We all know how hard it is to maintain or work toward weight reduction. There is always a new diet to try, and the latest fitness and health blogs consistently promote ‘lifestyle changes’ such as keto, paleo, high fat, no fat, etc.
Unfortunately, there is no magic potion or extreme, unmaintainable, fad diet that truly works. As much as we may want to believe it exists, the answer lies in portion control.
It’s not the potion, it’s the portion.
One must take in fewer calories and expend more from your stored fat savings account in order to maintain or lose weight.
Research has shown that keeping a food journal can help successfully manage your choices. A recent article from Harvard Health outlines the importance of food journaling in today’s society. I believe keeping a food diary is important, but I understand many of us may find it too difficult to maintain.
In this blog, I am going to give some easy portion control visual references using your hand to gauge your portions at your three main meals. Ideally, it would be best to measure out specific serving sizes to see how well your hand sizes up for your portions. Here we go.
Follow these easy steps:
- Make a fist – this equals your complex carbohydrate serving at your main meals. Example: slow-cooked oatmeal for breakfast, baked sweet potato for lunch, a serving of rice for dinner.
- Open your hand – Trace your palm and look at the thickness of it. This is your protein serving size. Example: A chicken sausage patty for breakfast, a grilled chicken breast for lunch, a piece of fish for dinner.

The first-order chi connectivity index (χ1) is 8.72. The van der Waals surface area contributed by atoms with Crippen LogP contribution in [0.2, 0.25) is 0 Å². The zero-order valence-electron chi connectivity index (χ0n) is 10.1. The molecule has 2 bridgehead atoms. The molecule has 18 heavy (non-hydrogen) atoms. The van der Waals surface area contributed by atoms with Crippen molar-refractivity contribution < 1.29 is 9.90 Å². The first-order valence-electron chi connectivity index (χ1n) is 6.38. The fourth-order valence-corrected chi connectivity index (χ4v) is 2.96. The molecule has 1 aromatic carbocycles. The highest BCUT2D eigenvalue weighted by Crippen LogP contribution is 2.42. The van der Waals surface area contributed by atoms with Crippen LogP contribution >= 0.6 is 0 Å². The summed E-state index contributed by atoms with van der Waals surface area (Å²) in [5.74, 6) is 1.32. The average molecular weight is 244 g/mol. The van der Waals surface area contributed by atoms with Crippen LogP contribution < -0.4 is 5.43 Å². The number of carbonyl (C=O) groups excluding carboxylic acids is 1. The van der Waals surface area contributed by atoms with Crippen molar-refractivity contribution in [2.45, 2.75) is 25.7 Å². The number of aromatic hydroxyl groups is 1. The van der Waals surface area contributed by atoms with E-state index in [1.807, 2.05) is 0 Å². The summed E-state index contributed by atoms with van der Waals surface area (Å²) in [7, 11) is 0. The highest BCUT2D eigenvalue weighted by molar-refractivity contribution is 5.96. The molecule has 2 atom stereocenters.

- Double fists – This is your non-starchy vegetable/fruit serving. Example: Berries for breakfast, broccoli for lunch and asparagus for dinner.
- Put your thumb up – from the tip of your thumb to the first knuckle is your fat serving. Example: Olive oil to cook the chicken sausage patty, oil and vinegar on your double fist size salad, and dinner is some butter or tartar sauce with your fish.
- Lastly, snacking throughout the day should be limited to more fresh vegetables and fruits. Be careful with snacking on healthy nuts, because they are only healthy within a small serving size. Remember, if the serving size of almonds is 23, count 23! That number comes quickly if you’re mindlessly snacking.
While these simple measuring tools cover your main meals and food groups they don’t account for those extras – alcohol, juices, ice cream, etc. These are easy guidelines you can use right at the table.
-Guy C., Dedham Health & Athletic Complex